New Ink Replay button
Using ink in your spreadsheets? Now you can replay or rewind your ink to better understand the flow of it. Or your peers can replay it to get step-by-step instructions. You'll find Ink Replay on the Draw tab. Give it a try!
Lasso Select at your fingertips
Excel now has Lasso Select , a free-form tool for selecting ink. Drag with the tool to select a particular area of an ink drawing, and then you can manipulate that object as you wish. For more information, see Draw and write with ink in Office.
Convert ink drawing to shapes
The Draw tab lets you select inking styles and start making ink annotations on your touch-enabled device. However, you can also convert those ink annotations to shapes. Just select them, and then select Convert to Shapes. That way, you get the freedom of freeform drawing with the uniformity and standardization of Office graphic shapes. To learn more about inking in Office, see Draw and write with ink in Office.
Use your Surface pen to select and change objects
In Excel, with a Surface pen, you can select an area without even tapping the selection tool on the ribbon. Just press the barrel button on the pen and draw with the pen to make a selection. Then you can use the pen to move, resize, or rotate the ink object. For more information, see Draw and write with ink in Office.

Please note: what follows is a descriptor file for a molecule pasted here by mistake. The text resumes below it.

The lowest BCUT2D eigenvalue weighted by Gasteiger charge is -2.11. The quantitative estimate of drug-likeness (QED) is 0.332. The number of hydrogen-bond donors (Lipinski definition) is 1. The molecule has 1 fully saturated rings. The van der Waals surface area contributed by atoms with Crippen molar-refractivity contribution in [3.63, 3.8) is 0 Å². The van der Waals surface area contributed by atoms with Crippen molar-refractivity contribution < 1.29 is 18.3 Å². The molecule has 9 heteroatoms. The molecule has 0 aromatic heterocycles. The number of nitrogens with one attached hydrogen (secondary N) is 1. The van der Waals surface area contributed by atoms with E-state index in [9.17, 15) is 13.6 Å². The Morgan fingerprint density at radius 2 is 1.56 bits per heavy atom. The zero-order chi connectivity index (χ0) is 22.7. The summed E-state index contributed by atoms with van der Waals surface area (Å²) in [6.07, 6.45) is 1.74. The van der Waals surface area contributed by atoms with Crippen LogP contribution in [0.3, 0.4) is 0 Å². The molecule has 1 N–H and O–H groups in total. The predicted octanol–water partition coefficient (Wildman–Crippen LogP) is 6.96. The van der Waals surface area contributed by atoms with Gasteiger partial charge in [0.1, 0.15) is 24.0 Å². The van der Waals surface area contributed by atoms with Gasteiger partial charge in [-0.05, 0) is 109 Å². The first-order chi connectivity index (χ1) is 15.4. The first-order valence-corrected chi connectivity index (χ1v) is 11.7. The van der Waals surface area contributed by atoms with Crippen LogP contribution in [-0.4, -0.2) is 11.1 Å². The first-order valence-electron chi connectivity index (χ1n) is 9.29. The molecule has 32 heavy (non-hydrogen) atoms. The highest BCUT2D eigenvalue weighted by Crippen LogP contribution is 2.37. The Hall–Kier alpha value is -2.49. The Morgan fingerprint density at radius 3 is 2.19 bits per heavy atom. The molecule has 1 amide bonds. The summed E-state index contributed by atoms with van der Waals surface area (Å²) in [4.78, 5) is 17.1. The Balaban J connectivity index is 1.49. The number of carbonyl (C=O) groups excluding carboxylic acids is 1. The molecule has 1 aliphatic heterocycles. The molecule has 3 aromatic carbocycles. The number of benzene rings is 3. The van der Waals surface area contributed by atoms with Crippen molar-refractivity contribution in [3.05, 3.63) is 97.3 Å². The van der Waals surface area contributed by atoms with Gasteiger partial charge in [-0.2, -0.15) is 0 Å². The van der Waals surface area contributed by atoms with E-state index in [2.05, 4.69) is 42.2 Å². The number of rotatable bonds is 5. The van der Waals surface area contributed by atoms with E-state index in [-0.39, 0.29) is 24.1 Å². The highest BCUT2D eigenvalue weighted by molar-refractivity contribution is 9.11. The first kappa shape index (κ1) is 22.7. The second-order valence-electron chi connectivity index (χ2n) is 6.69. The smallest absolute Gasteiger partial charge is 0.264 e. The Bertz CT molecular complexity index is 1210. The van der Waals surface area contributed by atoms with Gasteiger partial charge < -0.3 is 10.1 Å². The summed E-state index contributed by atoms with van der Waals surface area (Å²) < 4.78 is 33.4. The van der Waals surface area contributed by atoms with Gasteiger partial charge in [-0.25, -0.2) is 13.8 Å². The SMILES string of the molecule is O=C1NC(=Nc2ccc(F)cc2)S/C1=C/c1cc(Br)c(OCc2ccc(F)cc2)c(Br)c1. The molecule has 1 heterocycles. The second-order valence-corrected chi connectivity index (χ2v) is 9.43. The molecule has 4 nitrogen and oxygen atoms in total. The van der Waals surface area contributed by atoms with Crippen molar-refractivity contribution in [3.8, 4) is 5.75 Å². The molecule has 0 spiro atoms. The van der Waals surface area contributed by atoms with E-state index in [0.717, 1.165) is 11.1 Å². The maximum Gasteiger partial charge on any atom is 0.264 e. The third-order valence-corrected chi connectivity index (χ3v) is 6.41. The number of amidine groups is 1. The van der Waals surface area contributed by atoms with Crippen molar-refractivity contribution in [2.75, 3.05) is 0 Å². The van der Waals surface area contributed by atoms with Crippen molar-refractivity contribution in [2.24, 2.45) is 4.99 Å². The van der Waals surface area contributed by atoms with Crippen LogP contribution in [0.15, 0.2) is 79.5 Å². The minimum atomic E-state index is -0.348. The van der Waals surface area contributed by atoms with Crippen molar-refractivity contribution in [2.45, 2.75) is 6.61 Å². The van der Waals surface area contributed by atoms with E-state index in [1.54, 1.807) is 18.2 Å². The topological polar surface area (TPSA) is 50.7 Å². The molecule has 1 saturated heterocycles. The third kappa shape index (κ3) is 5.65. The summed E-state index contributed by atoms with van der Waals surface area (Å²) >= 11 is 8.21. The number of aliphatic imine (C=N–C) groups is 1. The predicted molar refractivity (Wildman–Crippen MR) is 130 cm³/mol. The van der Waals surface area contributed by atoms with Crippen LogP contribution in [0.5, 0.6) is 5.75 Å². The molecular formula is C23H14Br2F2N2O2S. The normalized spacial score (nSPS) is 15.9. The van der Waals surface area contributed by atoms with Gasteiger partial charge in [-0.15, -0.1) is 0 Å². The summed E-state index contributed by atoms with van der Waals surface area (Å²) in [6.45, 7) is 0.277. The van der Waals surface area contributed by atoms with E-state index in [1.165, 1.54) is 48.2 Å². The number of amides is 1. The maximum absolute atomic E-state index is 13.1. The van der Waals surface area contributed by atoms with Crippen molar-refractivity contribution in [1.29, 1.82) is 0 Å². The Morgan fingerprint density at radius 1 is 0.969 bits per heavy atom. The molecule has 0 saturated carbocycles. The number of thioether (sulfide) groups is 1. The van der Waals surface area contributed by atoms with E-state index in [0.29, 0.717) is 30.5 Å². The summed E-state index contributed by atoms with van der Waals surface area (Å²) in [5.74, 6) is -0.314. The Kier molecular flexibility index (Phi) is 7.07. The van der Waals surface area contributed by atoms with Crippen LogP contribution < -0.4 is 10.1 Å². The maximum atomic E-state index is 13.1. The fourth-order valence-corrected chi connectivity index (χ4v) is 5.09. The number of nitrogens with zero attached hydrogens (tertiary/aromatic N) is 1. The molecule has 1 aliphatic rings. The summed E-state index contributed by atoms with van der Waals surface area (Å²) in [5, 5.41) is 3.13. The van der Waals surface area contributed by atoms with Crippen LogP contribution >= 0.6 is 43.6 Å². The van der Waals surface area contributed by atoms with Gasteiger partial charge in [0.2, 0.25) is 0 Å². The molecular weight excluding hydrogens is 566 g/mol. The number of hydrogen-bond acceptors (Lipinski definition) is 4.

One-click fixes for accessibility issues
The Accessibility Checker is better than ever with updated support for international standards, and handy recommendations to make your documents more accessible.
Helpful sounds improve accessibility
Turn on audio cues to guide you as you work.
Insert recent links
Easily attach hyperlinks to recent cloud-based files or websites, and create meaningful display names for people using screen readers. To add a link to a recently used file, on the Insert tab, choose Link and select any file from the displayed list.
View and restore changes in workbooks that are shared
Quickly view who has made changes in workbooks that are shared, and easily restore earlier versions. For more information, see View historical versions of Office files.
Quickly save to recent folders
This feature was highly requested by our customers: Go to File > Save As > Recent, and you’ll see a list of recently accessed folders that you can save to.
Ever selected too many cells or the wrong ones? You can now deselect extraneous cells without having to start over.
Quick access to superscript and subscript
Keep the superscript and subscript commands at your fingertips by adding them to the Ribbon or Quick Access Toolbar.
Excel autocomplete isn't as picky as it was before. For example, let's say you want to use the NETWORKDAYS function, but you can't remember how it is spelled. If you just type =DAYS, the autocomplete menu will bring back all of the functions that contain "DAYS," including, NETWORKDAYS. Before, you had to spell the function name exactly.
There are now three Office Themes that you can apply: Colorful, Dark Gray, and White. To access these themes, go to File >Options > General, and then click the drop-down menu next to Office Theme.